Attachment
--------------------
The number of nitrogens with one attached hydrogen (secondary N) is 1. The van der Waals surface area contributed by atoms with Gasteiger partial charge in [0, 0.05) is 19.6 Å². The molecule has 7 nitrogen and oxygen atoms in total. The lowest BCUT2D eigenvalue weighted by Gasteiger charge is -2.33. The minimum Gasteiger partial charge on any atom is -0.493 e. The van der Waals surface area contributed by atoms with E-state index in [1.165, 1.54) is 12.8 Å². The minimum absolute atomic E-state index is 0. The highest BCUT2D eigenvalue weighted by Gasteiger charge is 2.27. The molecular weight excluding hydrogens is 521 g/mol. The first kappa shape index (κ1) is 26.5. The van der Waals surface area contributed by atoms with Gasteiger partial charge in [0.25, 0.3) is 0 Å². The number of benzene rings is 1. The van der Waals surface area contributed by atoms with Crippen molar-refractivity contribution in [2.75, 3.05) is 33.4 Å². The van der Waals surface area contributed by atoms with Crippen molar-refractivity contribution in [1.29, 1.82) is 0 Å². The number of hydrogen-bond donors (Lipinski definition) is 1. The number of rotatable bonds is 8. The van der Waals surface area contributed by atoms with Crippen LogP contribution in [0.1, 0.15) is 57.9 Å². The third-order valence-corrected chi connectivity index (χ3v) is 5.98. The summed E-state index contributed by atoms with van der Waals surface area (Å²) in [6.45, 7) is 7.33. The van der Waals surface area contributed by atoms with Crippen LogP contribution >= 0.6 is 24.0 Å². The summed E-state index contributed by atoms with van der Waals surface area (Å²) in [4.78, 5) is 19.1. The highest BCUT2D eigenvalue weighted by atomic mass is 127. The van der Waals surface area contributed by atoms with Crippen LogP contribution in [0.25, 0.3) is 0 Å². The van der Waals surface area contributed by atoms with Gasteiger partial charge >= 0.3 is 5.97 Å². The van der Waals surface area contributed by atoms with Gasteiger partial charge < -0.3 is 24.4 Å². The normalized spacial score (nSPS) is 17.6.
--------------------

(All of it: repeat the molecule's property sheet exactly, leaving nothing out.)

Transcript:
The number of nitrogens with one attached hydrogen (secondary N) is 1. The van der Waals surface area contributed by atoms with Gasteiger partial charge in [0, 0.05) is 19.6 Å². The molecule has 7 nitrogen and oxygen atoms in total. The lowest BCUT2D eigenvalue weighted by Gasteiger charge is -2.33. The minimum Gasteiger partial charge on any atom is -0.493 e. The van der Waals surface area contributed by atoms with E-state index in [1.165, 1.54) is 12.8 Å². The minimum absolute atomic E-state index is 0. The highest BCUT2D eigenvalue weighted by Gasteiger charge is 2.27. The molecular weight excluding hydrogens is 521 g/mol. The first kappa shape index (κ1) is 26.5. The van der Waals surface area contributed by atoms with Gasteiger partial charge in [0.25, 0.3) is 0 Å². The number of benzene rings is 1. The van der Waals surface area contributed by atoms with Crippen molar-refractivity contribution in [2.75, 3.05) is 33.4 Å². The van der Waals surface area contributed by atoms with Crippen molar-refractivity contribution in [1.29, 1.82) is 0 Å². The number of hydrogen-bond donors (Lipinski definition) is 1. The number of rotatable bonds is 8. The van der Waals surface area contributed by atoms with Crippen LogP contribution in [0.1, 0.15) is 57.9 Å². The third-order valence-corrected chi connectivity index (χ3v) is 5.98. The summed E-state index contributed by atoms with van der Waals surface area (Å²) in [6.45, 7) is 7.33. The van der Waals surface area contributed by atoms with Crippen LogP contribution >= 0.6 is 24.0 Å². The summed E-state index contributed by atoms with van der Waals surface area (Å²) in [4.78, 5) is 19.1. The highest BCUT2D eigenvalue weighted by atomic mass is 127. The van der Waals surface area contributed by atoms with Crippen LogP contribution in [0.25, 0.3) is 0 Å². The van der Waals surface area contributed by atoms with Gasteiger partial charge >= 0.3 is 5.97 Å². The van der Waals surface area contributed by atoms with Gasteiger partial charge < -0.3 is 24.4 Å². The normalized spacial score (nSPS) is 17.6.